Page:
Scientists Are Finding Ways to Reverse Ageing. Is It Worth It?
The short answer to this existential question, according to researchers, is that the science of anti-ageing is worth it. The wisdom seems to be that we must strive to expand the human lifespan, and thereby expand progress and unbridled scientific innovation.
This idea witnessed a breakthrough last week, when scientists were able to turn the clock back 30 years for human skin cells without losing any function. Published in eLife, the study enlisted regenerative technologies for their work. A process that “induces” stem cells turns normal cells into stem cells — or cells that don’t have a unique identity and can be turned into any kind of cell. While research hasn’t yet caught up sufficiently with the latter half of the equation, the new method in the current research shows another way.
Instead of waiting for the 50 days it usually takes to turn a normal cell into a stem cell, researchers at the Babraham Institute’s Epigenetics research center waited only 13 days — until the signs of ageing were lost and cells temporarily lost identity. They then kept the cells under normal conditions and waited for them to regain their functionality as skin cells — miraculously, it worked. “Our results represent a big step forward in our understanding of cell reprogramming…The fact that we also saw a reverse of ageing indicators in genes associated with diseases is particularly promising for the future of this work,” Diljeet Gill, author of the study, said.
Importantly, the cells didn’t just look younger, they also functioned like they were much younger. In essence, the cells were “reprogrammed” to behave as if they were much younger. This can help in regenerative medicine, whose functionality can range from healing wounds to Alzheimer’s treatment, according to the researchers.
This isn’t the first time research has been devoted to the question of anti-ageing. Fuelled by the all too human anxiety of death and decrepitude, science has always searched for the elusive fountain of youth — now potentially found in the form of stem cells.
But there is an understudied side to it all: who benefits from ageing slower, or halting ageing completely?
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If literature and fiction are anything to go by, immortality is usually the quest of the villainous. And just as art imitates life, in the real world the funding for much anti-ageing research can be traced directly back to the world’s foremost billionaires.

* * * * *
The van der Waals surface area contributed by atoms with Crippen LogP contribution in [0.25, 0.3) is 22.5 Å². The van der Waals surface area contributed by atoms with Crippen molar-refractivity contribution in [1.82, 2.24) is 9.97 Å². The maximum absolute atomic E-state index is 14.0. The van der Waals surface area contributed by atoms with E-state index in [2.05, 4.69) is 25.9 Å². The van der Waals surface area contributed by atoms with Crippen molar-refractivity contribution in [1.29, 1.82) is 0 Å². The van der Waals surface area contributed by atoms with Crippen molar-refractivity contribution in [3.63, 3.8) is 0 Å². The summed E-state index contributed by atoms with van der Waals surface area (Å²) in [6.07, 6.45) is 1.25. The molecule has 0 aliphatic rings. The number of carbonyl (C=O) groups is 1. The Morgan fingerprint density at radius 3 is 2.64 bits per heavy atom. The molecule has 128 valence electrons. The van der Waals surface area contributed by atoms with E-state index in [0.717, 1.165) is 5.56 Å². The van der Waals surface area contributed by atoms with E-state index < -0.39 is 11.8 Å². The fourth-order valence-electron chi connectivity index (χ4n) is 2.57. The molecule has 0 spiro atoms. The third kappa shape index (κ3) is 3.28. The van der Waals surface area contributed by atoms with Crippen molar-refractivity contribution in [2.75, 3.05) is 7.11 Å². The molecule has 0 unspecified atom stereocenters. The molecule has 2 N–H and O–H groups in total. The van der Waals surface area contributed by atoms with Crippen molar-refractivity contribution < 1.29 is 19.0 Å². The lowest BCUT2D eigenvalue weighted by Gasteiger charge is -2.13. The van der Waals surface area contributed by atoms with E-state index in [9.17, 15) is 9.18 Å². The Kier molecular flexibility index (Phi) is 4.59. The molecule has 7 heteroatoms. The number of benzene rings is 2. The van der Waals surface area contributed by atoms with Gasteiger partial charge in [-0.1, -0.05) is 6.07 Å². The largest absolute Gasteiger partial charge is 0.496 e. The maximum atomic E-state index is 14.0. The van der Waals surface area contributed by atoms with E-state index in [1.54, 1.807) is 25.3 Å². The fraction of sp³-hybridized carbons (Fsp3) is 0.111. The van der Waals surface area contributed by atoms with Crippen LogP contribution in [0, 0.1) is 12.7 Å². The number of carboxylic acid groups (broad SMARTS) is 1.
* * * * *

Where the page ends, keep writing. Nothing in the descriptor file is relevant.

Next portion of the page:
“…it’s about ensuring old age is enjoyed and not endured. Who wants to extend lifespan if all that means is another 30 years of ill health? This is about increasing healthspan, not lifespan,” Janet Lord, from the Institute for Inflammation and Ageing at the University of Birmingham told The Guardian. Lord is one of several pioneering researchers to have become interested in Altos: the richest Silicon-valley startup you’ve never heard of. Also a part of Altos? Wolf Reik, Gill’s supervisor and leading epigenetics researcher.
A nexus of big tech, government, and science seem to be at the helm of the race to extend the finish line, ad infinitum. The Methuselah Foundation is another such startup, backed by Peter Thiel — another billionaire who is hell-bent on anti-ageing tech. Their mission is to “make 90 the new 50 by 2030,” and they work on similar regenerative technologies. Unity Biotechnology, another Silicon-valley startup aims to flush out “senescent” cells — or a build-up of damaged cells that cause inflammation in the body. This method could potentially eliminate diseases associated with old age, according to the company that draws its reserves from funding from Jeff Bezos and Peter Thiel.
To be sure, many of these companies have some compelling research; and the science itself is almost too good to be true. But while this may be the case, the idea is deeply troubling for how it individualizes medicine and ageing to a factor of optimizing the health of only those who can afford it. For everyone else, the usual stressors and imminent threats of the modern world threaten to cut their lives short at every turn: poverty, hunger, violence, and ecological collapse.
Moreover, the blind pursuit of this science overlooks systemic factors in age-related disease. “We can be healthy only when the entire community is also healthy,” wrote Rupa Marya and Raj Patel in Inflamed: Deep Medicine and the Anatomy of Injustice. Marya and Patel argue that our bodies suffer from inflammation as a result of an onslaught of the injustices of the world: colonialism, capitalism, and environmental destruction that actively harms ecosystems. The key to living longer, then, may not be completely hidden in our cells — but in our surroundings.